Page:Southern Historical Society Papers volume 36.djvu/33

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Barksdale's Mississippi Brigade at Fredericksburg.

also be said, therefore, that it would be difficult for a commander to commit a blunder which cannot be matched by precedent.

What General Burnside expected to accomplish by taking up position opposite Fredericksburg we do not know, but certainly he did not anticipate such a result as followed. It may be that he expected to cross the river before the arrival of the Confederates, and doubtless could have done so under cover of his 200 cannon when he first reached the scene, because the river was low and fordable, but from prudential reasons, or otherwise, he did not attempt it.

About December 8th the river rose, and he decided to bridge it. During the delay, our forces were actively engaged building earthworks and rifle pits which crowned the heights and surrounding country by the 10th of the month. Burnside, however, made strong demonstrations above and below the city, which necessarily called to each point a part of General Lee's force. Burnside evidently expected to surprise General Lee at Fredericksburg and defeat us before A. P. Hill and Jackson could reach Fredericksburg from their positions above and below the town, but the obstructions in his pathway were sufficient to delay his passage until they were there.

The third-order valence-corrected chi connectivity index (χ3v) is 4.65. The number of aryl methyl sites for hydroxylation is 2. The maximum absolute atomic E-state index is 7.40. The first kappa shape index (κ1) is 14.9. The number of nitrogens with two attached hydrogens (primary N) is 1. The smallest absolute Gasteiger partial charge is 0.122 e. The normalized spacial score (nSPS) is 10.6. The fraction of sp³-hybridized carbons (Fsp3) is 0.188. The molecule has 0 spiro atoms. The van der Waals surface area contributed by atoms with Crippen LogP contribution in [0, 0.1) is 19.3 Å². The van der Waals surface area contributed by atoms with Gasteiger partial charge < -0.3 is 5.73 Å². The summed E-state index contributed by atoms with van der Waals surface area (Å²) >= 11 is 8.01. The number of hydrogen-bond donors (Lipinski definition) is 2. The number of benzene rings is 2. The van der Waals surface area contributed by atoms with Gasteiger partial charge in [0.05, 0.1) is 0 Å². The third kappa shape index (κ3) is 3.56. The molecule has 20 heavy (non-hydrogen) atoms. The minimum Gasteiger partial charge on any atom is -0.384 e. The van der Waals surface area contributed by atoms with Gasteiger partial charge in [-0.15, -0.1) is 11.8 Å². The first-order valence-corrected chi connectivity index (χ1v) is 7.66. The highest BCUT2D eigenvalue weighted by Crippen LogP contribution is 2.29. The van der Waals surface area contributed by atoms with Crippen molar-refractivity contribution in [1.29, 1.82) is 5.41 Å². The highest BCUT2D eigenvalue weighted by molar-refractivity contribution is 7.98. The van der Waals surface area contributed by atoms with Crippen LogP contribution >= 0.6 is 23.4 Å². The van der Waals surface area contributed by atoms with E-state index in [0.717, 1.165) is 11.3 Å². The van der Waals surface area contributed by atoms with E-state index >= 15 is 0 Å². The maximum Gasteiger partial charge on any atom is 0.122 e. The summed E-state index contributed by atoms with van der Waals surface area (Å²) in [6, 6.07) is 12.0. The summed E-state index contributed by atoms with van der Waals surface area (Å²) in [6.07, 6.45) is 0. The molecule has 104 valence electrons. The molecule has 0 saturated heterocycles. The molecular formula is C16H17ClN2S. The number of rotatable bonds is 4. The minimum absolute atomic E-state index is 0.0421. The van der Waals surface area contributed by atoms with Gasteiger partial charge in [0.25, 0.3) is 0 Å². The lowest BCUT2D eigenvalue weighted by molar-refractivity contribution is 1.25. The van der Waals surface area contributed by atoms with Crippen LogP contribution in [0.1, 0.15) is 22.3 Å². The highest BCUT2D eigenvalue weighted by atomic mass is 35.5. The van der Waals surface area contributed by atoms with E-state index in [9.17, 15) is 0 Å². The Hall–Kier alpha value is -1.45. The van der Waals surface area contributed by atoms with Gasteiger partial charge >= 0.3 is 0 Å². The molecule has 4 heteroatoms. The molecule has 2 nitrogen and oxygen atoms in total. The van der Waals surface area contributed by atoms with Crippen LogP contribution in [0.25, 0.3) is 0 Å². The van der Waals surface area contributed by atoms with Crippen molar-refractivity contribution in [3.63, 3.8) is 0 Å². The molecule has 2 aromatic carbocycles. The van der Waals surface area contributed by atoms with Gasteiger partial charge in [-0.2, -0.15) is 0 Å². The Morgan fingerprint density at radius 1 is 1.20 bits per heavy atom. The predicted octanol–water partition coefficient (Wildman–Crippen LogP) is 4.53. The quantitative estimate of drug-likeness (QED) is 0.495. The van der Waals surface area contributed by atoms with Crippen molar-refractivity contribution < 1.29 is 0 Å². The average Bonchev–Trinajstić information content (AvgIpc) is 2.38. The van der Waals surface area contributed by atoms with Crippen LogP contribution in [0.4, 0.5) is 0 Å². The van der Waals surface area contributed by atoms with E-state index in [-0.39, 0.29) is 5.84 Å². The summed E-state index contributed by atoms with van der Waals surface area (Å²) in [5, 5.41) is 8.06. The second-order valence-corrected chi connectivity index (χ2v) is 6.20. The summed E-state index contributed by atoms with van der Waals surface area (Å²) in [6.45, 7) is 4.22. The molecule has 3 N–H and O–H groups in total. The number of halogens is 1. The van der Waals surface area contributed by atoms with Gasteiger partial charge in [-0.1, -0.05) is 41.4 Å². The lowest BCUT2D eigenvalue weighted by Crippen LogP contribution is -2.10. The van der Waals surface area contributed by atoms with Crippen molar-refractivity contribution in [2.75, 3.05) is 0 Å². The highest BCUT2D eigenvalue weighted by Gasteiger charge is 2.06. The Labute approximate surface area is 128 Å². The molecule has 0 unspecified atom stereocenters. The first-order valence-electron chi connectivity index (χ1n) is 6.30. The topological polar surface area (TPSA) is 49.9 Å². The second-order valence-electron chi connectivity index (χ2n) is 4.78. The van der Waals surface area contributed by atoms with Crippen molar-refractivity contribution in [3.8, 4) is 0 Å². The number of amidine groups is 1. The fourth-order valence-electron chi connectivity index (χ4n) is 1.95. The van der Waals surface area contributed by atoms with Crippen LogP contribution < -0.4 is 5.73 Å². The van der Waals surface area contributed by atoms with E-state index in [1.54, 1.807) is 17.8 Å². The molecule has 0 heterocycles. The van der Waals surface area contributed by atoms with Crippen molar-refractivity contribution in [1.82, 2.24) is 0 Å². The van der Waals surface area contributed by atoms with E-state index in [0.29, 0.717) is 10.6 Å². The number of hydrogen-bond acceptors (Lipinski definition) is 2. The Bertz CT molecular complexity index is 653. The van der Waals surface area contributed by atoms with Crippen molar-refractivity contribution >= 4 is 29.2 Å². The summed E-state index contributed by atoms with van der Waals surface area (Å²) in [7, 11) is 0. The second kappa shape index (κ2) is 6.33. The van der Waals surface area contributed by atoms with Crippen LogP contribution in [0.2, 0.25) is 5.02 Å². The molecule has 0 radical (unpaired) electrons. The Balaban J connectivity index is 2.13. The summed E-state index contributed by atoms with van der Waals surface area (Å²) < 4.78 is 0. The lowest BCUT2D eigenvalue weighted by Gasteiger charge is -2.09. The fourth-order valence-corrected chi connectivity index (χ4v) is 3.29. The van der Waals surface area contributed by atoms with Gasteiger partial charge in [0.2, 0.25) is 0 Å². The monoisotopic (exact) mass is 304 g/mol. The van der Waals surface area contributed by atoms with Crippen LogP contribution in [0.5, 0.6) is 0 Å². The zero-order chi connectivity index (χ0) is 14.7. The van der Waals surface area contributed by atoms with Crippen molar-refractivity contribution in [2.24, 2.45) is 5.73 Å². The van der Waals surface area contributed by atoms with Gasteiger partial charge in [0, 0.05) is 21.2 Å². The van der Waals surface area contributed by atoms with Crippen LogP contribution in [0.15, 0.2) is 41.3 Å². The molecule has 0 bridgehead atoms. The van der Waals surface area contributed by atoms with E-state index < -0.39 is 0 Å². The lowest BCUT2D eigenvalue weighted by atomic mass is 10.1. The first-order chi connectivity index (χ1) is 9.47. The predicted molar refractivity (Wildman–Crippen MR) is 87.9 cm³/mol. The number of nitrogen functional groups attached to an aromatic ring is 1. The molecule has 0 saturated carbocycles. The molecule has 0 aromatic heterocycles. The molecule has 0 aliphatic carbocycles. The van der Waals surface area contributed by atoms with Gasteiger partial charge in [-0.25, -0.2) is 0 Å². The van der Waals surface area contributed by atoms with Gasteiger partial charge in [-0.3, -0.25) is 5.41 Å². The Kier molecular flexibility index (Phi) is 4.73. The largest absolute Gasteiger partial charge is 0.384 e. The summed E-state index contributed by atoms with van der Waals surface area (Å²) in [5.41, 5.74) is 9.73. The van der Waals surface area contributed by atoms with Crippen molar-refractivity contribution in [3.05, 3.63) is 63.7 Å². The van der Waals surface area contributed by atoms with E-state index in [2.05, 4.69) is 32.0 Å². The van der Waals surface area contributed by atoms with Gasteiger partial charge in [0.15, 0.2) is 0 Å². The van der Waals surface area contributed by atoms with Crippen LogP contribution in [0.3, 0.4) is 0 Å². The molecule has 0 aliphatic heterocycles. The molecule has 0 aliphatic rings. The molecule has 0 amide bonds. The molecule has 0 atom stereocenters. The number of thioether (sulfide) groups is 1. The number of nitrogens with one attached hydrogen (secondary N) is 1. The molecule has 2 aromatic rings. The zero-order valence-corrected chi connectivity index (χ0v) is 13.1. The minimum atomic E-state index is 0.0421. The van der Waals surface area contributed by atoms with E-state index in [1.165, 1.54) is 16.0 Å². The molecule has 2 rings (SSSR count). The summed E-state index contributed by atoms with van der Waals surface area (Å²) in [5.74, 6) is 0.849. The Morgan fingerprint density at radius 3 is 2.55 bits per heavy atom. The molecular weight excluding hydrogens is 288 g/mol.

Fredericksburg is not a strategic point. On both sides of the Rappahannock there are hills which run parallel with the river. On the south side there is a valley from 600 to 1,500 yards wide before the hills are reached, while on the north shore the ridges are near the river. Stafford heights on the north side command the city, and also the river, for two miles in each direction. It will, therefore, be understood that the Confederates could not prevent the crossing of Burnside's army, but what they could do and did do, after he had crossed, constitutes a bright page in the world's history. As before stated, Barksdale's Brigade occupied the city and built rifle pits along the outskirts. Lieutenant Colonel John C. Fiser, of the Seventeenth Mississippi, with his own regiment, four companies of the Eighteenth and three or four from the Twenty-first Regiment, occupied the immediate river front as a picket line, where he also dug rifle pits. It was the evident purpose of General Burnside to make his main attack on the city. Major General Lafayette McLaws, with